HTML also has a long meandering history. There was a markup language used for print called Runoff. This led to another called ROFF. To standardize a few things they came up with Generalized Markup Language. Then Standard Generalized Markup Language (SGML) brought angled brackets and attributes from another markup called Scribe. Hypertext Markup Language was also influenced by apple’s hypercard. XML then came in to make a claim to standardizing the markup.

Example markup from GML showing similarities to HTML

It’s very interesting to me to look at this example of GML and see how clearly it influenced HTML. I feel like a digital archeologist looking through old code to better understand current code.

Fun Fun Functions

There is an entertaining and educational part of the course where we are provided with a synopsis of a fairly simple function, given time to write our own, and then discuss the “best” solutions. It ended up being nearly 50 exercises and accompanying functions. They tended to build on each other as well, so it was a nice programming challenge and throughout I learned a good deal and through discussing them began to see the simplicity and even genius of functional programming even more. Below is a gist I created showcasing the functions I tried to write the requirements for each function in the comments. The function exercises I most enjoyed were the recursion and curry functions but they also touch on higher order functions, closure, generators, factories and factory factories.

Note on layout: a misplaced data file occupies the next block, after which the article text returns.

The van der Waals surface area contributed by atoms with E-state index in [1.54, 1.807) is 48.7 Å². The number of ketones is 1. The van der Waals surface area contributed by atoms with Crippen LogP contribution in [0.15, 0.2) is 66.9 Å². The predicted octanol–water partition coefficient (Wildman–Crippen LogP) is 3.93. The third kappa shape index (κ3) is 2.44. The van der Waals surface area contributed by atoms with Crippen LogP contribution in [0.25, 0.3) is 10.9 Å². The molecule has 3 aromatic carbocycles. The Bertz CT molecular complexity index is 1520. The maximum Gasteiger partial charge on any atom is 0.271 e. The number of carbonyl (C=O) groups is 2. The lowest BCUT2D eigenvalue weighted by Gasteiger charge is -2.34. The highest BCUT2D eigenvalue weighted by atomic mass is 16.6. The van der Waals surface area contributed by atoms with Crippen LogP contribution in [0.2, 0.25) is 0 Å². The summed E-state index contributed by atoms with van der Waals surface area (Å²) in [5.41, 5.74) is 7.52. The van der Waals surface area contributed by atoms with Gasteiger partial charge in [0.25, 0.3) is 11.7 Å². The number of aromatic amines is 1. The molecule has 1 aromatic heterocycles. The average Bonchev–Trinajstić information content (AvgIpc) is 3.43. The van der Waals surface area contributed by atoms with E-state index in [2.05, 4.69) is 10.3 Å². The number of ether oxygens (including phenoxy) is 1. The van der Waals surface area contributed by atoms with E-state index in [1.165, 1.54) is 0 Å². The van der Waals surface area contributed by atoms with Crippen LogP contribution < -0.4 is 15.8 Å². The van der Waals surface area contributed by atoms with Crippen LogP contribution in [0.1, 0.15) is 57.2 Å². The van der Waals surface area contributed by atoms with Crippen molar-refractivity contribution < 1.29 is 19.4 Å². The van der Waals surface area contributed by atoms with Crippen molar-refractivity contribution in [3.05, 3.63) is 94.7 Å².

A quick dive into scope and closures